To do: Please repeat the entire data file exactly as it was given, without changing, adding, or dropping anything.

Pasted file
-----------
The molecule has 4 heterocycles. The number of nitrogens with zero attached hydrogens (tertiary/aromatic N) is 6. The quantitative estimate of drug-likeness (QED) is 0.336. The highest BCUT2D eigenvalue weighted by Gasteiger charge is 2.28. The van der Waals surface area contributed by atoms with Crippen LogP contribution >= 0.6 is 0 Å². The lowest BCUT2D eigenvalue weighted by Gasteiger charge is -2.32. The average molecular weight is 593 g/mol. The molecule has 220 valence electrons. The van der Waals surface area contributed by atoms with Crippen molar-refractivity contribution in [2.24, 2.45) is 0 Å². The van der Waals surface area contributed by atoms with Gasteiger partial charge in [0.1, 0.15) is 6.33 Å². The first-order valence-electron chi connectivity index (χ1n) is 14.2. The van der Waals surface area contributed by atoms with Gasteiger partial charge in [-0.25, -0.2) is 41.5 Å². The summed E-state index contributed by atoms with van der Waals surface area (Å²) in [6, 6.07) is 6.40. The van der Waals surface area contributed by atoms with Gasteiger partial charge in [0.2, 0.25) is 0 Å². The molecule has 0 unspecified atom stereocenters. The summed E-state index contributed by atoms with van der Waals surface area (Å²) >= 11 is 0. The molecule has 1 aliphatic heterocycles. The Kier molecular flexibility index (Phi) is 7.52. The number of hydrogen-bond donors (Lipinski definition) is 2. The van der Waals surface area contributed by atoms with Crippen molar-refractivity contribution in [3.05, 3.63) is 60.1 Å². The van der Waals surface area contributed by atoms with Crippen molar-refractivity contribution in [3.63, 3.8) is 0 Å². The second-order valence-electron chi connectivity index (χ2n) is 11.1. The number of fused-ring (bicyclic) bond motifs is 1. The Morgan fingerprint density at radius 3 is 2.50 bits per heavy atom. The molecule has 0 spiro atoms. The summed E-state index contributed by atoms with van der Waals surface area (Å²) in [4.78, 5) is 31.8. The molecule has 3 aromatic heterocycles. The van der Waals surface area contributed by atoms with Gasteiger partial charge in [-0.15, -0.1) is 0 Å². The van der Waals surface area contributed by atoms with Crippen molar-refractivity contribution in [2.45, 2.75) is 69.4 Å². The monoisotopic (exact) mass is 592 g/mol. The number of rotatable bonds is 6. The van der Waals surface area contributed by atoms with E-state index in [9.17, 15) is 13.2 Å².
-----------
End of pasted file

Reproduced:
The molecule has 4 heterocycles. The number of nitrogens with zero attached hydrogens (tertiary/aromatic N) is 6. The quantitative estimate of drug-likeness (QED) is 0.336. The highest BCUT2D eigenvalue weighted by Gasteiger charge is 2.28. The van der Waals surface area contributed by atoms with Crippen LogP contribution >= 0.6 is 0 Å². The lowest BCUT2D eigenvalue weighted by Gasteiger charge is -2.32. The average molecular weight is 593 g/mol. The molecule has 220 valence electrons. The van der Waals surface area contributed by atoms with Crippen molar-refractivity contribution in [2.24, 2.45) is 0 Å². The van der Waals surface area contributed by atoms with Gasteiger partial charge in [0.1, 0.15) is 6.33 Å². The first-order valence-electron chi connectivity index (χ1n) is 14.2. The van der Waals surface area contributed by atoms with Gasteiger partial charge in [-0.25, -0.2) is 41.5 Å². The summed E-state index contributed by atoms with van der Waals surface area (Å²) in [6, 6.07) is 6.40. The van der Waals surface area contributed by atoms with Gasteiger partial charge in [0.2, 0.25) is 0 Å². The molecule has 0 unspecified atom stereocenters. The summed E-state index contributed by atoms with van der Waals surface area (Å²) >= 11 is 0. The molecule has 1 aliphatic heterocycles. The Kier molecular flexibility index (Phi) is 7.52. The number of hydrogen-bond donors (Lipinski definition) is 2. The van der Waals surface area contributed by atoms with Crippen molar-refractivity contribution in [3.05, 3.63) is 60.1 Å². The van der Waals surface area contributed by atoms with Crippen molar-refractivity contribution in [3.63, 3.8) is 0 Å². The second-order valence-electron chi connectivity index (χ2n) is 11.1. The number of fused-ring (bicyclic) bond motifs is 1. The Morgan fingerprint density at radius 3 is 2.50 bits per heavy atom. The molecule has 0 spiro atoms. The summed E-state index contributed by atoms with van der Waals surface area (Å²) in [4.78, 5) is 31.8. The molecule has 3 aromatic heterocycles. The van der Waals surface area contributed by atoms with Gasteiger partial charge in [-0.15, -0.1) is 0 Å². The van der Waals surface area contributed by atoms with Crippen molar-refractivity contribution in [2.45, 2.75) is 69.4 Å². The monoisotopic (exact) mass is 592 g/mol. The number of rotatable bonds is 6. The van der Waals surface area contributed by atoms with E-state index in [9.17, 15) is 13.2 Å².